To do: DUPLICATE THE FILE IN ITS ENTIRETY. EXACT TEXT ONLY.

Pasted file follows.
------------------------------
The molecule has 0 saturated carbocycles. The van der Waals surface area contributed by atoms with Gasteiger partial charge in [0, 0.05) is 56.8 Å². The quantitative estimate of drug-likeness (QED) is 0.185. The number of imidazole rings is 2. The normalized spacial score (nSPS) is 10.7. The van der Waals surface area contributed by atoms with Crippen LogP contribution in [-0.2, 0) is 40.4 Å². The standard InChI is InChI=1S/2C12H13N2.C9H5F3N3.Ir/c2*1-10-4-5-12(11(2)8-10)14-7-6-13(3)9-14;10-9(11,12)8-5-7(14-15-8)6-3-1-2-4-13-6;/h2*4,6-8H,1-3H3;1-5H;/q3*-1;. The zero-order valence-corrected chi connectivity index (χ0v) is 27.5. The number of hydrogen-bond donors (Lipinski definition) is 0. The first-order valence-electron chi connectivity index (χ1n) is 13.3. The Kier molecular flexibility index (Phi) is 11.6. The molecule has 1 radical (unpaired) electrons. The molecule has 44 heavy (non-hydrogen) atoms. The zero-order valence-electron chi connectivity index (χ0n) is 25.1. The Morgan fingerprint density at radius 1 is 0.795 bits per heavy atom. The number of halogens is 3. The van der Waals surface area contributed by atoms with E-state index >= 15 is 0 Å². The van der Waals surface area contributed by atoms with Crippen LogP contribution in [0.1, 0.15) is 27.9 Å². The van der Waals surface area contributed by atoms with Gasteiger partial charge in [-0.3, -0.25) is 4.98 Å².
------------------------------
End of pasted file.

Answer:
The molecule has 0 saturated carbocycles. The van der Waals surface area contributed by atoms with Gasteiger partial charge in [0, 0.05) is 56.8 Å². The quantitative estimate of drug-likeness (QED) is 0.185. The number of imidazole rings is 2. The normalized spacial score (nSPS) is 10.7. The van der Waals surface area contributed by atoms with Crippen LogP contribution in [-0.2, 0) is 40.4 Å². The standard InChI is InChI=1S/2C12H13N2.C9H5F3N3.Ir/c2*1-10-4-5-12(11(2)8-10)14-7-6-13(3)9-14;10-9(11,12)8-5-7(14-15-8)6-3-1-2-4-13-6;/h2*4,6-8H,1-3H3;1-5H;/q3*-1;. The zero-order valence-corrected chi connectivity index (χ0v) is 27.5. The number of hydrogen-bond donors (Lipinski definition) is 0. The first-order valence-electron chi connectivity index (χ1n) is 13.3. The Kier molecular flexibility index (Phi) is 11.6. The molecule has 1 radical (unpaired) electrons. The molecule has 44 heavy (non-hydrogen) atoms. The zero-order valence-electron chi connectivity index (χ0n) is 25.1. The Morgan fingerprint density at radius 1 is 0.795 bits per heavy atom. The number of halogens is 3. The van der Waals surface area contributed by atoms with E-state index >= 15 is 0 Å². The van der Waals surface area contributed by atoms with Crippen LogP contribution in [0.1, 0.15) is 27.9 Å². The van der Waals surface area contributed by atoms with Gasteiger partial charge in [-0.3, -0.25) is 4.98 Å².